12 "Bull-Whipped" October 1989 Charley and Natalia head off to Crete to visit her eccentric Aunt Claudia, whom it is soon revealed is the reincarnation of Ariadne. Soon Claudia raises thousand year old God Theseus, which incites the wrath of his minotaur nemesis.
13 "Pup Pet" November 1989 While Peter endures hardships shooting a film, Charley takes over as host on the Fright Night TV show, which features a movie about a lonely little girl who hides an unusual collection of pets in the basement, where her handicapped father can't find them.
  • This is a one-off in which Charley and Peter have no direct involvement with the issue's main story.
  • This issue includes a pull-out photo centerfold of Roddy McDowall as Peter Vincent, shot on the set of Fright Night Part II.
14 "The Resurrection of Dracula, Part 1" December 1989 Peter’s enrolled into “The Institute for the Performing Arts and Expansion of the Subconscious,” where he’s been hypnotized into thinking he’s Abraham Van Helsing. Charley and Natalia attempt to bring him back to reality by putting on a Count Dracula performance, but Evil Ed convolutes matters.
  • Artist Neil Vokes urged the crew to do a Count Dracula story, and this was the result, for which Vokes received a "co-plotted by" credit.[8]
  • Character Boris Christopher was modeled after actor Christopher Lee.[8]
15 "The Resurrection of Dracula, Part 2" January 1990 The experimental play has been a resounding failure, Natalia’s life in jeopardy, her Aunt shows up to unmask the doctor as a fraud, and Peter ‘Van Helsing’ decides to save the day.
16 "Potion Motion" February 1990 Aunt Claudia finds herself under the control of evil sorceress Constance Beauregard, who plans to resurrect Jerry Dandrige.
17 "Blood Ball" March 1990 Evil Ed finds himself in league with a vampire basketball player. Meanwhile the Legion of the Endless Night make their final preparations to resurrect Jerry Dandridge.
  • This is the first issue penciled by Kevin West.
  • This is the only issue in which neither Peter nor Charley appear.
18 "Fang Fusion" April 1990 After Evil Ed alerts Charley to the resurrection of Jerry Dandrige, Aunt Claudia decides to form an Anti-Monster Society. Meanwhile, bartender Derek decides to take matters into his own hands.
  • This is the only issue penciled by James Lyle.
19 "Daddy's Girl" May 1990 The Anti-Monster Society takes on Jerry Dandrige and Claudia's father, Jacob, whom she discovers is the leader of The Legion of the Endless Night.
20 "The Charge of the Dead Brigade" June 1990 The Anti-Monster Society tries to find a way to lift the zombie curse from Derek when they encounter a gaggle of other zombies.
21 "Were-Wolf, There-Wolf" July 1990 When Charley has his soul transferred into the body of a timber wolf, he has trouble convincing Peter, Natalia and Aunt Claudia that he's more than just a stray animal.
22 "Reign of Terror" August 1990 Jerry Dandrige has been amassing an army of Parisian vampire prostitutes and everyone agrees that he must be destroyed. Evil Ed attempts to enlist Charley and Peter for help, but when they refuse he decides to kill Dandrige himself.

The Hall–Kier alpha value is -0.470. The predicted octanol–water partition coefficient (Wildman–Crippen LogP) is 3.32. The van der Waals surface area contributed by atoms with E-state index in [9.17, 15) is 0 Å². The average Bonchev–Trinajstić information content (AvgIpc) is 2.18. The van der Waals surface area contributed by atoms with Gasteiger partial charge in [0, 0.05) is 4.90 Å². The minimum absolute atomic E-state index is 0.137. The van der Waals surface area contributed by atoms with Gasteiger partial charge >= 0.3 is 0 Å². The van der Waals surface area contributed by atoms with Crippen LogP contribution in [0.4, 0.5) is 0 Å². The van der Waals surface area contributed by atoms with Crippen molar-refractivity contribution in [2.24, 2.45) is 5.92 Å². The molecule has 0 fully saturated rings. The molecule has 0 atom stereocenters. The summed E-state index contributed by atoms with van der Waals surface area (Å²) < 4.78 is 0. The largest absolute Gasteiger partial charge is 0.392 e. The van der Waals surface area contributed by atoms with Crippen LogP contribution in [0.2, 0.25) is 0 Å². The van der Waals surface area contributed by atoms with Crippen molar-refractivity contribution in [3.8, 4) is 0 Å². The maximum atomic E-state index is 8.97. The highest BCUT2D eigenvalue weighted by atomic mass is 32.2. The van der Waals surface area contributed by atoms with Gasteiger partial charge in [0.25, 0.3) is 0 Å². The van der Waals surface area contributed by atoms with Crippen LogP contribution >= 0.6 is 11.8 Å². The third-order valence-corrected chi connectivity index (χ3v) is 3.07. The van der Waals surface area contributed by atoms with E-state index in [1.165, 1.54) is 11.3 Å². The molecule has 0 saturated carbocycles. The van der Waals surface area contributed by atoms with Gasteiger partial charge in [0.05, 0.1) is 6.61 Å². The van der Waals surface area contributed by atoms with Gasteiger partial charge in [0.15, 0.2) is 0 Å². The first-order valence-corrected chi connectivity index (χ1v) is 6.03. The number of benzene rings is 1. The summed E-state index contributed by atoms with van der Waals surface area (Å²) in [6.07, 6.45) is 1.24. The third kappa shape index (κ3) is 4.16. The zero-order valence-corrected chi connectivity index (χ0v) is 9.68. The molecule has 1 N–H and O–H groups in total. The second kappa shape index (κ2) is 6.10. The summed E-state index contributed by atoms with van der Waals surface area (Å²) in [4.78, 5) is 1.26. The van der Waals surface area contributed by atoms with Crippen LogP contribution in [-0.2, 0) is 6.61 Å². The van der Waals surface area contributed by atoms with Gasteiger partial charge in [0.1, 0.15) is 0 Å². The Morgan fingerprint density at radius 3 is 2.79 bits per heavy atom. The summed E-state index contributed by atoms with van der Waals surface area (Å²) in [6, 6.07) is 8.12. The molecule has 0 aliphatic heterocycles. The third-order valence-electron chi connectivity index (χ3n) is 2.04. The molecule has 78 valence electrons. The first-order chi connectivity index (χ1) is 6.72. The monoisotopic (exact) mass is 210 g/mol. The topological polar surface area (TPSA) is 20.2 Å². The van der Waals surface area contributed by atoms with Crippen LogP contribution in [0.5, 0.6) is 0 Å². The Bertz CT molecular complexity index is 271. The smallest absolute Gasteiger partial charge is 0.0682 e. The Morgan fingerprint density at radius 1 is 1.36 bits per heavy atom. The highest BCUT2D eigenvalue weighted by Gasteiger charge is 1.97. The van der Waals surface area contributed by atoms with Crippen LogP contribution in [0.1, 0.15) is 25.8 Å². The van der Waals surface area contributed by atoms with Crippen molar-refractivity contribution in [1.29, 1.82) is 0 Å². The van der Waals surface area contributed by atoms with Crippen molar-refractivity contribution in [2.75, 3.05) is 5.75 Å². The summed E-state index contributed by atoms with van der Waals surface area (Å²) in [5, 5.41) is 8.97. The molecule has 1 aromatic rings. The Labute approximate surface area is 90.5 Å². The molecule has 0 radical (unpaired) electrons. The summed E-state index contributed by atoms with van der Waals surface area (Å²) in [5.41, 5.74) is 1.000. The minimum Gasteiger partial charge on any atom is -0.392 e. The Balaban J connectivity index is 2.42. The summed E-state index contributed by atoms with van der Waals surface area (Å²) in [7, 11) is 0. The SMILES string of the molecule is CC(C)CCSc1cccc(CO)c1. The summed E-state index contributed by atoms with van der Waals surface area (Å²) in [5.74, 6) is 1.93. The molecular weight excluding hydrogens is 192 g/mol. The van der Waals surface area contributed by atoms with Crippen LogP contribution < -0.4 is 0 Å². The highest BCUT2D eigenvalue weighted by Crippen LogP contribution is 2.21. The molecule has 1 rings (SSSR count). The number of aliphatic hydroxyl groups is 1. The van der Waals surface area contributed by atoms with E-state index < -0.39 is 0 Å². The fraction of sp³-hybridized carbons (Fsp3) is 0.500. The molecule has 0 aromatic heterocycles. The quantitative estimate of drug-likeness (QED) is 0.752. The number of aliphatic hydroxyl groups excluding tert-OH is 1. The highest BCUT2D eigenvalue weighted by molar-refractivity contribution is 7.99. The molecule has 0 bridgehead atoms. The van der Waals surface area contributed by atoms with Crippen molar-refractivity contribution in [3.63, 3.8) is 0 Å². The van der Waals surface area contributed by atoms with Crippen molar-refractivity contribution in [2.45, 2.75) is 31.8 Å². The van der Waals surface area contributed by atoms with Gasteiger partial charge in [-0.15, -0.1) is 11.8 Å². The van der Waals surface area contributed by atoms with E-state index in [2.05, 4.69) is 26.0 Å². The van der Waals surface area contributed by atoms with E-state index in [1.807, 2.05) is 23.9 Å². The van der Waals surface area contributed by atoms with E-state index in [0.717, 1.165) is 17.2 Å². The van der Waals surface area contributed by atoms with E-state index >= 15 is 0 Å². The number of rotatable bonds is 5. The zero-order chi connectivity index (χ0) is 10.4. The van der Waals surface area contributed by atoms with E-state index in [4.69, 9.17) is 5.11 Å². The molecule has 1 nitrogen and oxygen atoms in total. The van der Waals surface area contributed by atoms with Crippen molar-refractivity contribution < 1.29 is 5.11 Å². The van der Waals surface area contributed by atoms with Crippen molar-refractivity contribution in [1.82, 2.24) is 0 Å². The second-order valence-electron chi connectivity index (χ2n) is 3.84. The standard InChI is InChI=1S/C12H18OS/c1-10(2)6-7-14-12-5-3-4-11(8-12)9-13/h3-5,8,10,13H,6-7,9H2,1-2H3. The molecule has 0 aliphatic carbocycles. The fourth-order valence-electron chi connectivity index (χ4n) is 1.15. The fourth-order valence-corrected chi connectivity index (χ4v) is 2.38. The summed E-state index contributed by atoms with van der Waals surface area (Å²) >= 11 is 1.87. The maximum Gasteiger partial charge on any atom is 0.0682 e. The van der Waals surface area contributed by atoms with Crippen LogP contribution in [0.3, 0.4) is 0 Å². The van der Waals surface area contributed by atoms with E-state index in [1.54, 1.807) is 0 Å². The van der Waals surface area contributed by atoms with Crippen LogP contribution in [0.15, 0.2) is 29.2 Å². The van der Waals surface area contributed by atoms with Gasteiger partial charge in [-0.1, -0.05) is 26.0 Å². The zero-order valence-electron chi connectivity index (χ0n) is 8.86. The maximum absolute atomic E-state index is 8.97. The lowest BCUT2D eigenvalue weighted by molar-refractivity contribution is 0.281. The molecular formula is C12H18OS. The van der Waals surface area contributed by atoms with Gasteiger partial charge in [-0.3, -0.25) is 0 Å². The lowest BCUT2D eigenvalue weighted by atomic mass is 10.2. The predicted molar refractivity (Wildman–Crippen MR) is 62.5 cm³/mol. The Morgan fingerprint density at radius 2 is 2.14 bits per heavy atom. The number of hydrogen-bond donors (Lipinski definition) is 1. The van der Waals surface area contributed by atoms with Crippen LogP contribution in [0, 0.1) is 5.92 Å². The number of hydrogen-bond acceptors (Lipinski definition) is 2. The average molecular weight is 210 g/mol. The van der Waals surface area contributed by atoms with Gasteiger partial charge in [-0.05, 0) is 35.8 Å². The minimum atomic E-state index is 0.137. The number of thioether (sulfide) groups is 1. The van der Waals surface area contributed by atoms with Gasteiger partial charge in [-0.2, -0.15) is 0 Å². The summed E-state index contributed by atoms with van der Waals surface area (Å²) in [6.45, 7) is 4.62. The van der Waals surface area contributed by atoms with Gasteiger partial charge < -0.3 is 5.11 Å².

• The plans and ultimate fate of Jerry Dandrige were never revealed, since this was not intended to be the final issue. One additional story, "Nightmares" was completed and later released in 3-D, but the plot did not revolve around Dandrige.
  • The cover art is credited to Eric Brant but Hannibal King's signature is prominently displayed.

Special issues

Title Date Plot
"Fright Night Part II" 1988 Adaptation of the second film, released as a stand-alone Graphic novel.
"Fright Night 3-D Special" 1992 A 3-D reprint of “Psychedelic Death” parts 1 & 2.
"Fright Night 3-D Fall Special" 1992 A 3-D reprint of “The Resurrection of Dracula” parts 1 & 2.
"Fright Night 3-D Halloween Annual" 1993 Debut printing of “Nightmares,” in which Constance Beauregard returns to summon a flock of demonic harpies.
"Fright Night 3-D Winter Special" 1993 A 3-D reprint of "The Dead Remember."


  1. ^ "NOW Comics News". Retrieved 15 September 2014. 
  2. ^ "The NOW Comics Astro-Boy History". Retrieved 15 September 2014. 
  3. ^ "Comic Book Terms – Prestige Format". Retrieved 15 September 2014. 
  4. ^ A Comic A Day: Rust #1
  5. ^ a b Fright Night #4: Eight Arms to Hold You
  6. ^ Fright Night #6: The Legion of the Endless Night
  7. ^ Fright Night #7: The Legion of the Endless Night (Conclusion)
  8. ^ a b c d That's All Vokes!: I Am Dracula - Enter Freely
  9. ^ a b c d "Now Comics FRIGHT NIGHT #3 plus a PHOTOCOPY SCRIPT & UNPUBLISHED PLOTS". Retrieved 15 September 2014. 
  10. ^ Frankenhoff, Brent (2010). Comic Book Price Guide, p. 291
  11. ^ "It's So Long For Now: Caputo Files for Bankruptcy Liquidation," The Comics Journal #140 (February 1991), pp. 11-12.
  12. ^ NOW Comics 3.0 -- The Return of an Innovative Company, Fan Favorite Titles

External links